Wednesday, August 13, 2008

Swan Peak

Swan Peak is the seventeenth book in James Lee Burke’s Dave Robicheaux series and, by now, longtime fans of the series probably know Dave Robicheaux and Clete Purcell better than they know their own real life first cousins (and might even enjoy their company more). What makes Swan Peak different from other Robicheaux novels, though, is that it is the first book in the series to be set entirely someplace other than in south Louisiana, home base for Robicheaux and his sidekick. But even in Montana, Robicheaux and Purcell, being who they are, manage to attract the attention of the same kind of people who have caused them so much grief in New Orleans and New Iberia for several decades.

Being one of the good guys (and these two, despite their numerous flaws, are definitely two of the good guys), even while on summer vacation, is not always easy. It is especially not easy for Clete Purcell who cannot control his mouth when he is hassled by two thuggish security guards for inadvertently camping overnight on private property. And it is not easy for Dave Robicheaux for one simple reason: he is Purcell’s best friend, and nothing about being Purcell’s friend is easy. Dave, his wife, Molly, and Clete may have come to Montana for a little R&R and lots of fishing, but very little fishing, and even less R&R, is what they get.

When a pair of college students is brutally murdered on a hill that overlooks the property they are staying on, Dave and Clete find themselves slowly sucked into the crime’s investigation, an investigation that soon threatens to blow up in their faces when every rock they overturn unmasks yet another lowlife pervert willing to do whatever it takes to remain under the radar of local cops and the FBI.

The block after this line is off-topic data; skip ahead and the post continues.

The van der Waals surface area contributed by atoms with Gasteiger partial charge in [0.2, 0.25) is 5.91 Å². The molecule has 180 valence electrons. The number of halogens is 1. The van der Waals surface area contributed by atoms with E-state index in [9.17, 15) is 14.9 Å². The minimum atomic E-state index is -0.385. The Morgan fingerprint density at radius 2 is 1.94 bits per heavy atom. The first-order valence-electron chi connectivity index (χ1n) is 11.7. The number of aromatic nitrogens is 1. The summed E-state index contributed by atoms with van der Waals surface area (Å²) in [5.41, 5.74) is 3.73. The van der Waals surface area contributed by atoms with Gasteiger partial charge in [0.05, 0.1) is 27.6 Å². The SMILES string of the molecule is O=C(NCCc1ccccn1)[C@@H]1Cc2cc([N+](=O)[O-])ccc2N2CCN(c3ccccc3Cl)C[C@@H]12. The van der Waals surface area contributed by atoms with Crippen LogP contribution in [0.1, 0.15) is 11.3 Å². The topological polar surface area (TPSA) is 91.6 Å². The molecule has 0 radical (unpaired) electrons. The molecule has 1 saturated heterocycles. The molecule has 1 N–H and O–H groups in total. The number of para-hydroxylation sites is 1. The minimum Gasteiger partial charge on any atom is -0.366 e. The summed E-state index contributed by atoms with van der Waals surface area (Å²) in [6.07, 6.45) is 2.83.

A James Lee Burke novel is one to be savored and, unlike most novels of its type, Burke’s books do not make for quick reading. Swan Peak, containing several subplots and numerous characters that sometimes cross from one plotline to another, is no exception, demanding to be read with a certain degree of attention if its full impact is to be felt.

Along the way, we meet both a Texas prison guard searching for the escaped prisoner who almost stabbed him to death and that prisoner, a talented country singer and picker who has come to Montana to find the woman he still loves, herself at one time a successful hillbilly singer. But before he can find the man he so badly wants to hurt, the guard finds Candace, a waitress who sees good in him that he does not even see in himself. There are the Wellstone brothers, unscrupulous oil operators from Houston, one of them terribly disfigured by burns but married to the very woman for whom the escaped prisoner is searching. And then there are characters like the sexual predator and tent preacher, Sonny Click, and the insane serial killer who delights in killing in the most painful ways imaginable – lots of characters, lots of subplots, all masterfully tied together by the end of the book into yet another powerful chapter in the lives of Dave Robicheaux and Cletus Purcell.

Rated at: 5.0


  1. I haven't read any of James Lee Burke's Robicheaux books in quite a while. Time to get caught up.

  2. Jenclair, the new Robicheaux novel has been one of the highlights of my reading year for many years now. I can't believe we're up to 17 in the series now and I'm still excited about them.